Walter De Gruyter, the large German academic publishing firm responsible for a variety of philosophical publications, including the Kant and Leibniz Academy editions, the complete works of Nietzsche, and authoritative editions of many other canonical authors, along with many journals, has fired its longtime philosophy editor, Dr. Gertrud Grünkorn, and has eliminated..
Recently a pair of philosophers, Philippe Huneman (CNRS / Paris I Sorbonne) and Anouk Barberousse (CNRS / University of Lille), writing under a pseudonym, submitted a nonsense article to the journal, Badiou Studies, which accepted and published it (see this account, which I put in the Heap of Links last week).
The ostensible target of the hoax is Alain Badiou and..
Is there a burgeoning movement in philosophy to avoid for-profit journals?
A professor of philosophy writes:
I’ve now met over twenty-five junior and/or rising senior (e.g., assistant to early associate) faculty around the globe who are adopting a new policy towards journal refereeing. I don’t know whether there’s some sort of “movement” along these lines, but..
Oxford University Press philosophy editors Peter Momtchiloff, Peter Ohlin, and Lucy Randall have offered to answer Daily Nous readers’ questions about academic publishing. Here’s how it’ll work. You send in the questions to me at [email protected], or post them in the comment section below, and in a subsequent post during the last week of May, they will post..
“…the conversation should have been about the issues, rather than the individual. Unfortunately, it did not begin that way.”
When you suspect something has gone awry with the manuscript you submitted to an academic journal, when is it appropriate to contact the journal about it? And what are the clues that something has gone awry?
In response to that second question, here are some possibilities: (a) you have not received any acknowledgment that your manuscript has been received, (b) th..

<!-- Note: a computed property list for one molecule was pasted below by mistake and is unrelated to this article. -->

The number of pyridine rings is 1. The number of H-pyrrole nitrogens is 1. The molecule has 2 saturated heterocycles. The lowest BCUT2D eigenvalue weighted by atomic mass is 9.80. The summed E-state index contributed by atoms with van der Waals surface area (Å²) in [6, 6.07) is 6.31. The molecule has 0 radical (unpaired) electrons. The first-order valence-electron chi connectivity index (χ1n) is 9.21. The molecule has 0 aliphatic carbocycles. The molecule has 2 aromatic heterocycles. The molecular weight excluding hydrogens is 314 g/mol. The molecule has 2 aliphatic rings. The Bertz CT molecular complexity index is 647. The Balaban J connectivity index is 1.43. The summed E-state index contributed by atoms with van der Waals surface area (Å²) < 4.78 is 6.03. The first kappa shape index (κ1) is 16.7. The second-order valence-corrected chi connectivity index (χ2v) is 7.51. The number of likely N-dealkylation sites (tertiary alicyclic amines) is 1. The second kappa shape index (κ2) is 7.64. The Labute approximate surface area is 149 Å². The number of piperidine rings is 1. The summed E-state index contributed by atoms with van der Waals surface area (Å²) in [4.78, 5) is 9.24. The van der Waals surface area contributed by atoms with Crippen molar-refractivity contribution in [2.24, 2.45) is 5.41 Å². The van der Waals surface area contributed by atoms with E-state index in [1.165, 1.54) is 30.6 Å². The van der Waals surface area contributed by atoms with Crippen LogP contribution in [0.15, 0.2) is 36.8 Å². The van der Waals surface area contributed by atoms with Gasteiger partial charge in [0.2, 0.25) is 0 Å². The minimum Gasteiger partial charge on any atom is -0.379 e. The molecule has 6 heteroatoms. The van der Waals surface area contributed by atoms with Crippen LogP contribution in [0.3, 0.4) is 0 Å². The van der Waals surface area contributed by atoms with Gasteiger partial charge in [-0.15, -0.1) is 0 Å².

When Chris Kramer, associate professor of philosophy at Rock Valley College in Illinois, learned that a paper of his had been accepted to the International Journal of Philosophy and Theology, he was excited. And then suspicious. (more…)
Here is something that happens in the world of academic philosophy publishing: (more…)
“I firmly believe, and this belief will not waver, that it is utterly inappropriate for editors to repudiate an article they have accepted for publication… Editors must stand behind the authors of accepted papers. This is where I stand. Professor Tuvel’s paper went through the peer review process and was accepted by the reviewers and me.” (more…)
It took a while for Jonathan Dancy (University of Texas, University of Reading) to come around to the idea that he had any philosophical talent, he says, in an interview with Clifford Sosis (Coastal Carolina) at What Is It Like To Be A Philosopher? As a result, he did not publish much in the early part of his career.
He received his BPhil from Oxford in 1971, for w..
…so make sure you buy him one next time you see him. Goldschmidt, a visiting assistant professor of philosophy at Wake Forest University, has just published, in Dialectica, “A Demonstration of the Causal Power of Absences.” I’ve taken the liberty of reproducing the article in whole, below, to save folks who lack institutional access to Dialectica the $38 PDF downl..
Welcome back to Ought Experiment! This week I heap reflexive and excessive scorn on a philosopher who’s worried that their work is taking them in controversial directions, and that contemporary philosophy might not be all that welcoming a place for such work. Oh, wait.
One of the papers I’m working on has a significantly controversial (maybe e..
Lee Anne Fennell, a professor at the University of Chicago Law School, has written a short and amusing paper entitled “Do Not Cite or Circulate.” It’s directed at legal academics, but applies just as well to philosophers. From the opening paragraph:
Law professors, who are generally quite enamored of their own words and not especially reluctant to toss around the..